For health professionals: Hantavirus infection

Get detailed information on hantaviruses, how to test for infections, case classification and the treatment options.

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What health professionals need to know about hantavirus infection

Health professionals in Canada are advised to be vigilant. The recognition, reporting and prompt investigation of patients with symptoms of hantavirus infection is vital. Infection with a hantavirus is mainly associated with direct contact with rodents or their droppings and urine.

Laboratory testing

Diagnosis of hantavirus pulmonary syndrome or haemorrhagic fever with renal syndrome is confirmed by laboratory testing. Of the following diagnostic markers, 1 or more must be positive:

  • presence of hantavirus-specific IgM or rising titers of IgG
  • presence of hantavirus RNA by RT-PCR
  • positive immunohistochemistry for hantavirus antigen

The National Microbiology Laboratory is the only laboratory in Canada that conducts diagnostic testing for hantavirus infections in humans.

Case classification

The 2 main types of diseases caused by a hantavirus are:

  1. haemorrhagic fever with renal syndrome
  2. hantavirus pulmonary syndrome

Haemorrhagic fever with renal syndrome

Haemorrhagic fever with renal syndrome can be a mild, moderate or severe disease, depending upon which hantavirus you are infected with. The clinical course can be divided into 5 phases:

  1. prodrome (or febrile)
  2. hypotensive
  3. oliguric
  4. diuretic
  5. convalescent

The prodrome phase begins with:

  • high fever
  • chills
  • headache
  • blurred vision
  • malaise
  • anorexia

These symptoms are followed by:

  • abdominal or lumbar pain
  • gastrointestinal symptoms
  • facial flushing
  • petechiae
  • erythematous rash

This phase typically lasts 3 to 7 days.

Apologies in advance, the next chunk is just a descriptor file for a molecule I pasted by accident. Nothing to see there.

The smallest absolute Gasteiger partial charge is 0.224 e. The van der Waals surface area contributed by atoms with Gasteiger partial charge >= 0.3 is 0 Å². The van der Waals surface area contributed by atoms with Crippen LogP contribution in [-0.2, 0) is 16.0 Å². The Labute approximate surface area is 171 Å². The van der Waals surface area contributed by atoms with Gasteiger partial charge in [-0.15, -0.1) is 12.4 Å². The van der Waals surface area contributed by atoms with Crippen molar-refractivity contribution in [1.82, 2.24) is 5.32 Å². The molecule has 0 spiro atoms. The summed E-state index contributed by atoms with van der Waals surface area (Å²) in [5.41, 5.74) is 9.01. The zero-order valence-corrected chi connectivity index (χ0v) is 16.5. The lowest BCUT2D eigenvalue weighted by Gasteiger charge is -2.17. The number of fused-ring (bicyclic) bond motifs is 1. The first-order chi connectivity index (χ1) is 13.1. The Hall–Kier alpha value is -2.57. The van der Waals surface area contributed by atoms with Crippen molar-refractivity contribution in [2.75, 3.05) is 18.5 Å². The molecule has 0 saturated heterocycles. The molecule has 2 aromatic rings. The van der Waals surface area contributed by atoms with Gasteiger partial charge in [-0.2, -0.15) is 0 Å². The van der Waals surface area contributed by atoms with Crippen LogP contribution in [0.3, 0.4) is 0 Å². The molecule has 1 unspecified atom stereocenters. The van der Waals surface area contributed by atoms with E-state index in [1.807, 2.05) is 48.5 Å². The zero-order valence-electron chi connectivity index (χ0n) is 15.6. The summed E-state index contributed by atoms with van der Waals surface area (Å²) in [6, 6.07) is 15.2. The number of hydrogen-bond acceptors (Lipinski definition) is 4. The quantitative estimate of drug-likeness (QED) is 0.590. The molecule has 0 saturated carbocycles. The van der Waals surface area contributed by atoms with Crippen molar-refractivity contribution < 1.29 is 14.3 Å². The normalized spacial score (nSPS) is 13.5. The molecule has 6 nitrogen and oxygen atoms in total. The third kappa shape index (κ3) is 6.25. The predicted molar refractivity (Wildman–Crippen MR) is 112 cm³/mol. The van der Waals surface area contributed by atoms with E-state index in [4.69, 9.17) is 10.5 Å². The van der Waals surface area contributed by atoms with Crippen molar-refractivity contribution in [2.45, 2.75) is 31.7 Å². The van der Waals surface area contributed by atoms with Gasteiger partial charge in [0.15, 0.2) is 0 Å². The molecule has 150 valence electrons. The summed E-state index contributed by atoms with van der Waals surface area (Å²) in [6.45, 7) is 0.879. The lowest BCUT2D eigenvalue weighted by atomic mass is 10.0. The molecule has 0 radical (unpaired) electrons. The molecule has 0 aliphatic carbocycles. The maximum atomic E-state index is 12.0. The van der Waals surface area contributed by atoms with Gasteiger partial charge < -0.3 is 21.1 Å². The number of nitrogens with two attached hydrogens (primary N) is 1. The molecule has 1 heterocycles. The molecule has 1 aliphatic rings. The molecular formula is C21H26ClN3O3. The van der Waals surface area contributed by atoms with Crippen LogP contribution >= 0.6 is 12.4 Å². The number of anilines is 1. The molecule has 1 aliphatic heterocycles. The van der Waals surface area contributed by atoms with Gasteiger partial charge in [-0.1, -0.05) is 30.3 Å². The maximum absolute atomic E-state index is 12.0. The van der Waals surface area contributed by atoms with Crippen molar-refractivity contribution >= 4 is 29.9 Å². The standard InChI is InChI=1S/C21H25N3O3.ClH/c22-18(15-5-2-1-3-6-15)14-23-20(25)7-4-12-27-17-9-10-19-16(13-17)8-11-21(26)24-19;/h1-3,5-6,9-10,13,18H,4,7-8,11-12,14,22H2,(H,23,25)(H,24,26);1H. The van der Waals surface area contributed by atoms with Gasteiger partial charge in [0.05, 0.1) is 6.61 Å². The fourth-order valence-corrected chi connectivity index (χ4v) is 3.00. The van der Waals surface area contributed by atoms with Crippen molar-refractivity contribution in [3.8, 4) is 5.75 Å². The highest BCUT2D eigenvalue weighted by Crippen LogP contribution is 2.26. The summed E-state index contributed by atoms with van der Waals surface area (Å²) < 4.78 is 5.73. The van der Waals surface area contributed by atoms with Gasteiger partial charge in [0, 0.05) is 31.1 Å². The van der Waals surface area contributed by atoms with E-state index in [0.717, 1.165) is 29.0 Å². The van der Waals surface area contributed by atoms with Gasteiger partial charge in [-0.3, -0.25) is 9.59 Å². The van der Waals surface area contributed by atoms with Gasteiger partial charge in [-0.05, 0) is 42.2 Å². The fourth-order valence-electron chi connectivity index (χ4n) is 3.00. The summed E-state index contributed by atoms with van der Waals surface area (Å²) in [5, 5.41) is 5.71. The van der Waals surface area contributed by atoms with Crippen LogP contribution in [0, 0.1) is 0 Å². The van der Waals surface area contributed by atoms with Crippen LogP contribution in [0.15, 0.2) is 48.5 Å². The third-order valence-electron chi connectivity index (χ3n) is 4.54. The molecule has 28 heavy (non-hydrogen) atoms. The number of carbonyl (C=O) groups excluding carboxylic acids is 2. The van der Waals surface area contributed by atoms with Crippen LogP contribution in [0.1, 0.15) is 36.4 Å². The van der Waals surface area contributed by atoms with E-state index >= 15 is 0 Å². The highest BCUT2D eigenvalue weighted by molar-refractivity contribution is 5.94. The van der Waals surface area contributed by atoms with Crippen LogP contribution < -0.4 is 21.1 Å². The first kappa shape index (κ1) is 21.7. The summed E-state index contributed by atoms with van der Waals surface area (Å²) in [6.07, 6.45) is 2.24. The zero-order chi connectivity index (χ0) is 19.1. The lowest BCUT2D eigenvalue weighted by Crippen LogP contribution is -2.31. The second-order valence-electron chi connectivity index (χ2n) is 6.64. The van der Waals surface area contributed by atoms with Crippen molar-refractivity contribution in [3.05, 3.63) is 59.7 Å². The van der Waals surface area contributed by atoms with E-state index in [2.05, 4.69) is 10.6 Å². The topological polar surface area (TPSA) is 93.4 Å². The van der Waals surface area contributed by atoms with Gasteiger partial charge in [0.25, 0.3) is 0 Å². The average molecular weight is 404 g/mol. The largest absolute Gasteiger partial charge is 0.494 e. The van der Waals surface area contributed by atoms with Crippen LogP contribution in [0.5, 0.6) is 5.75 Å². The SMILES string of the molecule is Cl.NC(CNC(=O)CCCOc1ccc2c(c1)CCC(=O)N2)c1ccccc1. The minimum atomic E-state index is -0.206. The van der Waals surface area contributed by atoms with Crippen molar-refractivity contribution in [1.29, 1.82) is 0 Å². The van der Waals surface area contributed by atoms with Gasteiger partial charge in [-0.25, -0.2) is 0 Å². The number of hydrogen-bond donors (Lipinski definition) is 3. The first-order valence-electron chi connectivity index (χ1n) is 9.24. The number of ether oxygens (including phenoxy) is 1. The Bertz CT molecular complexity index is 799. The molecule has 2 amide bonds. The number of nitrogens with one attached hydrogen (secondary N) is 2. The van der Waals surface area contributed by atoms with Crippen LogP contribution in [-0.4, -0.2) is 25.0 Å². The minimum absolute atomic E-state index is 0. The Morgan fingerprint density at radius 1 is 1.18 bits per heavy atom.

The hypotensive phase lasts from several hours to many days. It is characterized by the sudden onset of hypotension, which may progress to shock and haemorrhagic manifestations.

The oliguric phase typically lasts 3 to 7 days. During this time, blood pressure may return to normal or become high, and urinary output falls quickly. Severe haemorrhage may occur. Spontaneous diuresis indicates the beginning of recovery.

Hantavirus pulmonary syndrome

Hantavirus pulmonary syndrome has 4 clinical phases:

  1. prodrome
  2. cardiopulmonary
  3. diuresis
  4. convalescence

The prodrome phase typically lasts 3 to 6 days and is characterized by fever, myalgia and malaise. Other symptoms include:

  • headache
  • dizziness
  • abdominal pain
  • gastrointestinal symptoms

This is followed by the rapidly progressive cardiopulmonary phase, which is characterized by:

  • non-cardiogenic pulmonary edema
  • hypoxemia and cough
  • pleural effusion
  • gastrointestinal symptoms
  • tachypnea and tachycardia
  • myocardial depression
  • cardiogenic shock

Hypotension and oligouria may also occur during this phase.

The diuresis phase involves rapid clearance of pulmonary edema and resolution of fever and shock.

Treatment

Treatment with antiviral ribavirin improves the outcome of haemorrhagic fever with renal syndrome. But this has not been investigated for hantavirus pulmonary syndrome. Treatment is supportive.

Furthermore, an extracorporeal CO2 elimination system should be considered for hantavirus pulmonary syndrome patients. This is to prevent life-threatening pulmonary edema and cardiogenic shock.

 
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